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Insha'Allah (//; Arabic: إِنْ شَاءَ ٱللَّٰهُ, ʾin šāʾa -llāh Arabic pronunciation: [ʔin ʃaː.ʔa‿ɫ.ɫaːh]), also spelled In sha Allah, is an Arabic language expression meaning "if God wills" or "God willing".
The phrase is commonly used by Muslims, Arab Christians, and Arabic-speakers of other religions to refer to events that one hopes will happen in the future. It expresses the belief that nothing happens unless God wills it and that his will supersedes all human will.
The phrase can take on an ironic context, implying that something will never happen and is left to God's hands, or can be used as a gentle way of declining invitations.
In Persian language the phrase is nearly the same, انشاءالله, being pronounced formally as en shâ Allah, or colloquially as eshâllâ.
In Turkish, the word İnşallah or inşaallah is used in its literal meaning, "If God wishes and grants", but is also used in ironic context.
In Urdu, the word is used with the meaning "God willing", but almost never used in the ironic context above.
A similar expression exists in Maltese: jekk Alla jrid (if God wills it). Maltese is descended from Siculo-Arabic, the Arabic dialect that developed in Sicily and later in Malta between the end of the 9th century and the end of the 12th century.
Bulgarian and Serbo-Croatian
Bulgarian "Дай Боже" and Serbo-Croatian "ако Бог да, ako Bog da" are the South Slav versions of the expression, calqued from Arabic, owing to Ottoman rule over the Balkans. They ares used extensively in Bulgaria, Bosnia and Herzegovina, Serbia, Croatia, Slovenia, North Macedonia, and Montenegro, even sometimes used by non theists. Also widely used in Ukraine.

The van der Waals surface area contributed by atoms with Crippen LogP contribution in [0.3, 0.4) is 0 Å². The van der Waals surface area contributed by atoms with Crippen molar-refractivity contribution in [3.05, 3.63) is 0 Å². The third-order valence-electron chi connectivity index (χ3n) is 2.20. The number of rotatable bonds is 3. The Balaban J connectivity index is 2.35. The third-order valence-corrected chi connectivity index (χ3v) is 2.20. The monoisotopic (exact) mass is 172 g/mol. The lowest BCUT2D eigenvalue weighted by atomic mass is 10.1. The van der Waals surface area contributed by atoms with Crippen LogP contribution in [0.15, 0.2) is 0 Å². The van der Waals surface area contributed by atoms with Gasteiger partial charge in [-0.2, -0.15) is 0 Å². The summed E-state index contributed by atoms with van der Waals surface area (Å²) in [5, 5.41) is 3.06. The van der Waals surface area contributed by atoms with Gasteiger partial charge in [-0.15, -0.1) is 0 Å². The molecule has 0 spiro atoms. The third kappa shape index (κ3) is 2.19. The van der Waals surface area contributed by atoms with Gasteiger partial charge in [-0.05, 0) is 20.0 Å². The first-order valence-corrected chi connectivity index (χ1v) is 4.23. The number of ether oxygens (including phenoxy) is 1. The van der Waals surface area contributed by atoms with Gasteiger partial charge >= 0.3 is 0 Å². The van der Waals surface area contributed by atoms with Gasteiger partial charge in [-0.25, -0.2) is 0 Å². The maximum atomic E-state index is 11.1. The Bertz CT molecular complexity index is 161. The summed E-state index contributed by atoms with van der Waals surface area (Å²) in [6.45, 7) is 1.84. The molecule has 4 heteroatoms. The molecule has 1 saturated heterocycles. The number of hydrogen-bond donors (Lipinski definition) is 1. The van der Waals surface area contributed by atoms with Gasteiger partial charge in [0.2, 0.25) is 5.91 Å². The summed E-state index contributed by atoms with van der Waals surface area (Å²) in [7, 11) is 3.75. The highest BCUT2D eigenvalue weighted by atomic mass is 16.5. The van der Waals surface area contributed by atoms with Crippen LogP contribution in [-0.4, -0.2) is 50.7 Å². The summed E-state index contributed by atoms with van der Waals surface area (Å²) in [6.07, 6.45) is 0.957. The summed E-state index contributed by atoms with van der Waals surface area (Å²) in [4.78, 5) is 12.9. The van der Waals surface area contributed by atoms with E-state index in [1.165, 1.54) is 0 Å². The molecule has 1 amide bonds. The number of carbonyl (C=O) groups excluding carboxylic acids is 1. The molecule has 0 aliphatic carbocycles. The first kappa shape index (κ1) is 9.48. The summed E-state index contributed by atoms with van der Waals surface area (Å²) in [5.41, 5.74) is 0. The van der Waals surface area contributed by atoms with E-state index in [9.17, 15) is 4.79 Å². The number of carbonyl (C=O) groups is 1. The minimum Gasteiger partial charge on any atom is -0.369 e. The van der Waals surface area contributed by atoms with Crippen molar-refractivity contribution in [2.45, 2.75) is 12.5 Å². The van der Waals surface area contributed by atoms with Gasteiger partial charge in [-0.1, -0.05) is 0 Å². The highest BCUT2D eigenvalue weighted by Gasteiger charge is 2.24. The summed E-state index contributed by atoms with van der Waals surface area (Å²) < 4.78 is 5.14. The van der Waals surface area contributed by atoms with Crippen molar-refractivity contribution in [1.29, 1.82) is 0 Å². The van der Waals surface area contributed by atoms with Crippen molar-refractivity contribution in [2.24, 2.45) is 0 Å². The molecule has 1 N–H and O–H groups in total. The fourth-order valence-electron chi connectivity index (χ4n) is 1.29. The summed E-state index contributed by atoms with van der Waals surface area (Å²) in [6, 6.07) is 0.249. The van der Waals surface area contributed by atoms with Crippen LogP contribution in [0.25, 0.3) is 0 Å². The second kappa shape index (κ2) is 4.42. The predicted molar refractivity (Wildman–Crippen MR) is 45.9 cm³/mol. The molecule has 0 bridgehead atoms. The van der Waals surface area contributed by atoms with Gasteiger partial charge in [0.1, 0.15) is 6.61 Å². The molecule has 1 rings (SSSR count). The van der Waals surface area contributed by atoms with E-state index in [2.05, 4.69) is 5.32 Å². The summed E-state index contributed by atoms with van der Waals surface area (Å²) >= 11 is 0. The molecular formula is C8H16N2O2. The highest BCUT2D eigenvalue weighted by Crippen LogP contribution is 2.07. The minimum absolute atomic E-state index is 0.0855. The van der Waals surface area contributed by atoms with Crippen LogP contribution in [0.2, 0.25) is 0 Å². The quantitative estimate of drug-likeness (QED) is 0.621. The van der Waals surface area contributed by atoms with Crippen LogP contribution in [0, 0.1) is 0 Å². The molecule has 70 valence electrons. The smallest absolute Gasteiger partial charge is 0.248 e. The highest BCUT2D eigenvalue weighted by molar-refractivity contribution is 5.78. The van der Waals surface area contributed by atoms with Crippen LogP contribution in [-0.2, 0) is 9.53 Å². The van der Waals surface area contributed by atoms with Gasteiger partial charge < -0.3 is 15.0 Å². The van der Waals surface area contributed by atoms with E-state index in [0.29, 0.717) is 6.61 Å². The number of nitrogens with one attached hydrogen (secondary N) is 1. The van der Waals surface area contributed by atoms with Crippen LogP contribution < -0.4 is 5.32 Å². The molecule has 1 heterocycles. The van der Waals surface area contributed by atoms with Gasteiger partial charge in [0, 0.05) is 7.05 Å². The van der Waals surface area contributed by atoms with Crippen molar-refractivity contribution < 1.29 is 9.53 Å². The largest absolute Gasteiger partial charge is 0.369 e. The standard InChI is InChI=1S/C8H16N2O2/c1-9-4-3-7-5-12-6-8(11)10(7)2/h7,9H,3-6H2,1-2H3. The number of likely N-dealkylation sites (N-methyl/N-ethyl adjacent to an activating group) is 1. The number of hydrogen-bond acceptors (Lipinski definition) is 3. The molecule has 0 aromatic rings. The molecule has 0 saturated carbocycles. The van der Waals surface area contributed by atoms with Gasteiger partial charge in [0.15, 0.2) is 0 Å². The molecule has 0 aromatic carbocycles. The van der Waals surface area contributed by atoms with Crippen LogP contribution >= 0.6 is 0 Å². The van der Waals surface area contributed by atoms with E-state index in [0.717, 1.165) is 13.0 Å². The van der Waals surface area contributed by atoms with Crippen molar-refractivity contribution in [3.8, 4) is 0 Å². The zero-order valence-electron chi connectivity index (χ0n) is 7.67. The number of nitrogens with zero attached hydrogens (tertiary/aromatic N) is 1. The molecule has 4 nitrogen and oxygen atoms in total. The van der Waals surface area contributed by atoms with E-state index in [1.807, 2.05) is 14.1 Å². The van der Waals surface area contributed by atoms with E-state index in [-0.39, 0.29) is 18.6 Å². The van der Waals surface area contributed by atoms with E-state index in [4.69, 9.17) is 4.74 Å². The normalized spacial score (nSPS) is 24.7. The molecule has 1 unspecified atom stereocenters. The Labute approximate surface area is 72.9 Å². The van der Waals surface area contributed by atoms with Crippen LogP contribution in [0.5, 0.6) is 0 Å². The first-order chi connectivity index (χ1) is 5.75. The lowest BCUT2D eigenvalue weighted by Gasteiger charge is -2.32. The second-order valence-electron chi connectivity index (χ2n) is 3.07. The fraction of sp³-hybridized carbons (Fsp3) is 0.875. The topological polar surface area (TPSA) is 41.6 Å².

In Spanish, the vocable ojalá comes directly from Inshallah, from the time the Moors occupied the Iberic Peninsula. It means "we hope" or "I hope".
In Portuguese, similarly to Spanish, the vocable oxalá comes directly from Inshallah, from the time the Moors occupied the Iberic Peninsula. It means "we hope" or "I hope".
- Besiyata Dishmaya
- By the Grace of God
- Deo volente
- Predestination in Islam
- Clift, Rebecca; Helani, Fadi (June 2010). "Inshallah: Religious invocations in Arabic topic transition". Language in Society. 39 (3): 357–382. doi:10.1017/S0047404510000199.
- John L. Esposito, ed. (2014). "Insha Allah". The Oxford Dictionary of Islam. Oxford: Oxford University Press. doi:10.1093/acref/9780195125580.001.0001. ISBN 9780195125580.
- Anthony Shadid (11 January 2010). "Allah – The Word". The New York Times.
- Ismail, Aymann (30 September 2020). "The One-Word Mystery of the Presidential Debate That Roused Muslims (and Right-Wing Bloggers)". Slate Magazine. Retrieved 30 September 2020.
- Abdur Rashid Siddiqui (10 December 2015). Qur'anic Keywords: A Reference Guide. Kube Publishing Ltd. ISBN 9780860376767.
- Azzopardi-Alexander, Marie; Borg, Albert (15 April 2013). Maltese. Routledge. ISBN 9781136855283.
|Look up inshallah in Wiktionary, the free dictionary.|